Dear Hope: How to Tell Friends I Have Epilepsy
Dear Hope: How do I disclose that I have epilepsy to my friends?
DEAR HOPE: I am a freshman in high school, and I just started at a brand new school. Despite this year’s circumstances, I have been enjoying my academics and making new friends. Some of the people that I have met in my classes, have become some of my best friends. We do group projects together, sit with each other at lunch, and we just started hanging out with each other outside of school. We have naturally become quite close. They have witnessed me cry and laugh uncontrollably, and I have never felt so comfortable around a group of people. I know that I can trust them with anything, and they will be here for me.
Since we met, I have kept a secret hidden from them. I’m so afraid that when I tell them my secret, they will get too freaked out to spend time with me anymore.
See, I have epilepsy. I got diagnosed when I was 5. When I was younger I had seizures quite often, but it seems to be more under control now. I had just celebrated my one year of being seizure free a couple of days prior to my first day of high school. That being said, I wasn’t really prepared to tell anyone that I had epilepsy. Once I made this group of friends, I thought it was okay to have one thing that they didn’t need to know about me.
And then it happened, something that I was hoping would happen to me again. I was sitting in science class, and I was quite tired from not getting enough sleep the night before. I had a tonic-clonic seizure right in front of my whole class, specifically the group of friends that I had just made and got so close to. What do I do now? How do I tell my friends that I have epilepsy? -Freshman with New Friends
DEAR FRESHMAN WITH NEW FRIENDS: I am glad that high school is going well for you so far, and that you are doing well in your academics and making new friends! It’s completely normal to feel anxious about telling your new friends that you have epilepsy. From what I understand, you are concerned that they’re going to treat you differently or they’re not going to take things well. Yet odds are, you’ll be surprised by them. And you never know- maybe one of their family members or other friends have epilepsy too.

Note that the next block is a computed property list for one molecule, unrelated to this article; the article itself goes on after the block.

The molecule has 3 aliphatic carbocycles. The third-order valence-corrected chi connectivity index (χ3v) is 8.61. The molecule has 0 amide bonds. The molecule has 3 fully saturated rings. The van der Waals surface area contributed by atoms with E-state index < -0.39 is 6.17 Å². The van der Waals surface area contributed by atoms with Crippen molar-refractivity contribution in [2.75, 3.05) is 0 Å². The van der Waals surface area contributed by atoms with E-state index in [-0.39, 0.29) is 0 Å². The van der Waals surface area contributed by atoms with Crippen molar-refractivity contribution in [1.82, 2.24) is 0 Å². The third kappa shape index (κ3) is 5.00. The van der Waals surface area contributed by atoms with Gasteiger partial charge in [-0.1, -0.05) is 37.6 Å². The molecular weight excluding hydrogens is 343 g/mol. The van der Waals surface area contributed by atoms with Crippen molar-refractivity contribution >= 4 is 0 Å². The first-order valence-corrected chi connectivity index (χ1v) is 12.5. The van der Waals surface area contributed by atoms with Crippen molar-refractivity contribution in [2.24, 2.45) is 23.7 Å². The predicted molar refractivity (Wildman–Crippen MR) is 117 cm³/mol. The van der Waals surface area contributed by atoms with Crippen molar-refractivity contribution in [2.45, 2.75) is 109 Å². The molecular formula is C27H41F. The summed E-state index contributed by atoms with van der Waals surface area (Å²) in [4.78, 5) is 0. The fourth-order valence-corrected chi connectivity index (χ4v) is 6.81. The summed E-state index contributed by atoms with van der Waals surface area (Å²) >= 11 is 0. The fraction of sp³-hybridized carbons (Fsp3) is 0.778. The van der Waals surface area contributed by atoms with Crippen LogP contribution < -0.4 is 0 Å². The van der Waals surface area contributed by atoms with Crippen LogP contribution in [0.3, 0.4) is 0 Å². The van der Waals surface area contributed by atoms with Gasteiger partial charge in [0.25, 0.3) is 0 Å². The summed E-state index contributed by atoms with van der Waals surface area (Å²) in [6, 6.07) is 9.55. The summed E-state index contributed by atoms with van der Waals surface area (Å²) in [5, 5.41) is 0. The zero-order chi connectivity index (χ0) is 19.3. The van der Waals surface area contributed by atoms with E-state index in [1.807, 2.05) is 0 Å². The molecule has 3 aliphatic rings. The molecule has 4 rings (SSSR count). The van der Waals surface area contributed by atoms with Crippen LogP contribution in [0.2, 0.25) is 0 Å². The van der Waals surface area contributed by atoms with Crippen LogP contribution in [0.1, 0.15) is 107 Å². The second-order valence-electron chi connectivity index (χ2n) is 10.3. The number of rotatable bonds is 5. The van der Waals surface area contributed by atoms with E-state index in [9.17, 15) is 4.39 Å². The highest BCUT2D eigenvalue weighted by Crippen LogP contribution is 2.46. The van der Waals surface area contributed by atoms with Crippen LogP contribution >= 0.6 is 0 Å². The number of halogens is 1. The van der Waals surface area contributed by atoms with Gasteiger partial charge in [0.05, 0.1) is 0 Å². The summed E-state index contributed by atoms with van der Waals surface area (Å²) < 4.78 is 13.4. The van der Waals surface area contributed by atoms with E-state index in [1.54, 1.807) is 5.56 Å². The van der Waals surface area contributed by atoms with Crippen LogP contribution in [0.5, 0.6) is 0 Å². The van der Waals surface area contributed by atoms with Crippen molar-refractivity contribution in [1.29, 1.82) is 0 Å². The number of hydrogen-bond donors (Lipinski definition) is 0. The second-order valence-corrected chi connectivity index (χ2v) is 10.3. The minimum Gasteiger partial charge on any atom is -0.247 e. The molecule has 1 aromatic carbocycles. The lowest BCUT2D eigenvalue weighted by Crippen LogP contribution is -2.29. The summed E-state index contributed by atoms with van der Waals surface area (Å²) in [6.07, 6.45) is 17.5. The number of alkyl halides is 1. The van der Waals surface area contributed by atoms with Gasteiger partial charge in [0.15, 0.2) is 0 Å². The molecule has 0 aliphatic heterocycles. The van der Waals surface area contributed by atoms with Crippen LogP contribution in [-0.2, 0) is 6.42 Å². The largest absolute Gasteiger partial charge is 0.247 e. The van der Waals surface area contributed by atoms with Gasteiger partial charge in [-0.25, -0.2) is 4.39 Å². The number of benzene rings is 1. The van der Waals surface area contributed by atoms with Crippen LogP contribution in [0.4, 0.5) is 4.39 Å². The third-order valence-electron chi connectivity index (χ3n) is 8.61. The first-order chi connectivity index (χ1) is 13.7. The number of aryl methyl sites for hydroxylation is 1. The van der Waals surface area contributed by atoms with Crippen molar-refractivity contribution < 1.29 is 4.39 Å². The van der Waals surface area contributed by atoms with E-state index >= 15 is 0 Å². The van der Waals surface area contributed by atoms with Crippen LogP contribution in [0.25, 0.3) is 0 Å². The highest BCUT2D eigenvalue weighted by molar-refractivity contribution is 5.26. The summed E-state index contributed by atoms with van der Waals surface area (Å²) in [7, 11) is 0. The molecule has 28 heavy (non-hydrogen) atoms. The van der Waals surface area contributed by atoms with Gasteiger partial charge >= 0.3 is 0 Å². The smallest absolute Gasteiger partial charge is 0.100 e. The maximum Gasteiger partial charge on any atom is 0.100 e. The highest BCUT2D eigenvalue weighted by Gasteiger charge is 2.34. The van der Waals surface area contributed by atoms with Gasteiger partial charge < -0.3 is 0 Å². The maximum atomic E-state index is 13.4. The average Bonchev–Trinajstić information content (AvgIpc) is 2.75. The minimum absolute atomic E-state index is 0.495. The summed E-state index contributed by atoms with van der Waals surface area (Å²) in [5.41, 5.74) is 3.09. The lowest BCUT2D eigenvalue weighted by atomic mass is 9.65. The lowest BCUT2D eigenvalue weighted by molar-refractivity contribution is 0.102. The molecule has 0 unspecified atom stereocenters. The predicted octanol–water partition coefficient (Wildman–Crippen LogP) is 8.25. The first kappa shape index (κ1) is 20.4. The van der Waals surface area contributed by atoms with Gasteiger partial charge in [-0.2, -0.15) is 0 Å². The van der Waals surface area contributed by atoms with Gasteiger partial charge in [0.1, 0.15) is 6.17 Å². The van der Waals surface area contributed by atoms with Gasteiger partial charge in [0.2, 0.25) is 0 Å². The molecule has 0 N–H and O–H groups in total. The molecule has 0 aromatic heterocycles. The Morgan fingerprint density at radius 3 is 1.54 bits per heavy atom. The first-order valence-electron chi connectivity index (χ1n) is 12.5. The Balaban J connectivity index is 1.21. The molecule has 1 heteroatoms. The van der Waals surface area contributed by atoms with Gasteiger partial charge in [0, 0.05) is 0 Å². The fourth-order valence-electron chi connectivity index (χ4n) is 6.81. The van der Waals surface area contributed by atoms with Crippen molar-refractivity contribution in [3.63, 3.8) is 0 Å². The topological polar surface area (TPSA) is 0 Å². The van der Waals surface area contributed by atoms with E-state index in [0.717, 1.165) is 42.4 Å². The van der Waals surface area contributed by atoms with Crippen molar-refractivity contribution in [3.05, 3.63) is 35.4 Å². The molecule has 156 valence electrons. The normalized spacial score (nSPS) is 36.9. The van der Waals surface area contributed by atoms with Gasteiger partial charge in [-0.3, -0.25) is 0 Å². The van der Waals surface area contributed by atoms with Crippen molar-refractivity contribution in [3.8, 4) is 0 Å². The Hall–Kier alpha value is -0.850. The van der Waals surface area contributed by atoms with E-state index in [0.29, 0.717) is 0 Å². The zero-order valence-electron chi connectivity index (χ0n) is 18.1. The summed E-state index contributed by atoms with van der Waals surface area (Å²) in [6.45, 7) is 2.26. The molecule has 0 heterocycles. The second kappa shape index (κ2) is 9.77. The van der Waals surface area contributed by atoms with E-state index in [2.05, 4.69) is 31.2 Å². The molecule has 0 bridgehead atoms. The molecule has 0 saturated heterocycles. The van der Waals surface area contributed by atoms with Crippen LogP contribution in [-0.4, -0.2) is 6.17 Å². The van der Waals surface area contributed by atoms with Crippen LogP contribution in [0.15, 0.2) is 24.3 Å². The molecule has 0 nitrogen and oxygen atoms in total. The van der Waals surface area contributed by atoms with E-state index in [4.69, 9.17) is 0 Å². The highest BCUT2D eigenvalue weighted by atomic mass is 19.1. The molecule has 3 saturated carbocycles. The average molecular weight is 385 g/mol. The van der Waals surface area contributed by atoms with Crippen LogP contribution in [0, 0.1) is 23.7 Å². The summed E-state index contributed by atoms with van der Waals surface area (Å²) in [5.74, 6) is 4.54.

Remember, don’t feel pressured to tell your friends right when you meet them. It is ok to give it time, and make sure that they are trustworthy and seem like real friends who will be here for you. But, from what you have told me about your new group of friends, they seem like great people! If they have stuck with you since school started and you feel comfortable around them, I feel confident that they will support you in any way when you disclose that you have epilepsy to them.
You might feel like it’s better to keep your epilepsy a secret, but that can be dangerous. That way, when you do have a seizure, others can be prepared and they are educated about what to do. You can find it easier to ask people who know you well, whether you need to ask for rides, or need someone to join you when you’re swimming or biking.
For some people talking about epilepsy can be very natural, but for most people it can be much more difficult. Sometimes when you talk about epilepsy and how you bring it up, people’s reactions can affect just as much as what you tell. It may not be the best time to casually bring up your epilepsy in the middle of class, or when you and your friends are in the middle of watching a movie. Instead, when you're relaxed and where you won’t be disturbed, that is the best place to talk about your epilepsy. I would suggest going on a walk or getting a snack and sitting down would be the best time to inform your friends about epilepsy.
Try to stay positive when you are talking to your friends. Remember, epilepsy is simply an aspect of who you are. If you feel like you aren’t ready, and you don’t know how to tell them, I recommend going to a SHARE group organized by Epilepsy Foundation New England. During these groups, you can meet people your age, and get advice from them about how they disclosed their epilepsy to friends and families. Or if some people in the group are anxious about disclosing epilepsy too, you can relate to them, and figure out together how to talk about epilepsy and how to inform your friends and family. If you are interested, here is the link to information about the SHARE groups: https://epilepsynewengland.org/events.
I hope I was able to help you. Just remember that if they are true friends, they will stand by you and will not treat you differently when you tell them about your epilepsy. - Hope
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